I just returned from driving multiple Mercedes-Benz 4Matic vehicles in the Alps. Among the various all-wheel-drive models was a CL550 similar to the car I drove here in Michigan. Of the four different CL powertrains, only this twin-turbo V-8 comes with all-wheel-drive. Mercedes' 4Matic is particularly sophisticated; it uses a fixed 45/55 percent torque split with open differentials at each axle, relying on electronic intervention and manipulation of the brakes to move the vehicle forward when a wheel starts slipping. In Austria, we tackled a man-made 20 percent grade that had quickly turned into a sheet of ice as we repeatedly stopped, spun wheels, and accelerated in the same spot. While it occasionally took several seconds of the engine and brakes interacting, the cars consistently moved forward up the grade. As someone who sometimes drives hard, I also appreciate Mercedes' use of a fixed torque split rather than a less predictable variable system. While it may not be ideal for some low traction systems, I'd rather drive this than a system that relies on electronics to apportion torque.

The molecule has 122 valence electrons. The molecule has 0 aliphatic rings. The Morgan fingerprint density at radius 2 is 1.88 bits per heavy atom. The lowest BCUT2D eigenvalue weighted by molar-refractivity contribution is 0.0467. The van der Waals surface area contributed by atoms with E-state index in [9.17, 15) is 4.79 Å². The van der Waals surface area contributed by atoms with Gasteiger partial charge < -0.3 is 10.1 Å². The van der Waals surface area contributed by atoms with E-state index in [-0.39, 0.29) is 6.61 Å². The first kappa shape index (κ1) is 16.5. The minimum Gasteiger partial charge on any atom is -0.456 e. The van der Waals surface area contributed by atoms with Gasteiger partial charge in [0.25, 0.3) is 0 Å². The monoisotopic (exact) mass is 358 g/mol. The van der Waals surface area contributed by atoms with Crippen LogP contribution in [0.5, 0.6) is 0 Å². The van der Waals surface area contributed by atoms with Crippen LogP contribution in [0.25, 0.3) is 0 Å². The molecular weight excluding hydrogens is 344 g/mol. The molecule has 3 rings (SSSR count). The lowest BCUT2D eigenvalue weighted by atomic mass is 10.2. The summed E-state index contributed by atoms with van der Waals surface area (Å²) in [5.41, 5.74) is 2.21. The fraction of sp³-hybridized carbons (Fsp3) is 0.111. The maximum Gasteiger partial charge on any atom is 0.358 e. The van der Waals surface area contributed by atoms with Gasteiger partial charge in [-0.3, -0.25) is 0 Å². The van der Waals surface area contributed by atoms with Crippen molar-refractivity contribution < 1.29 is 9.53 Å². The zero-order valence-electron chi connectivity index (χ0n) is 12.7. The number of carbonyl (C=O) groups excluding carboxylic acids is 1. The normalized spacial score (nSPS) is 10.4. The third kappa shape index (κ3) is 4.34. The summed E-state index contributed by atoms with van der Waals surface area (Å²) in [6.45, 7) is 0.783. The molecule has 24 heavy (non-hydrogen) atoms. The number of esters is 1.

- Eric Tingwall, Associate Editor
Even with all-season tires, this car is great in the snow. I had it the day after our first winter snowstorm, when the roads were snow- and ice-covered, and I never felt even he slightest hint of a loss of traction. Of course, it helps that this thing weighs 4600 pounds, but the 4Matic system worked just as advertised. That, combined with the ultra-opulent interior and the heated seats almost made me forget that the temperature outside was in the single digits.
- Amy Skogstrom, Managing Editor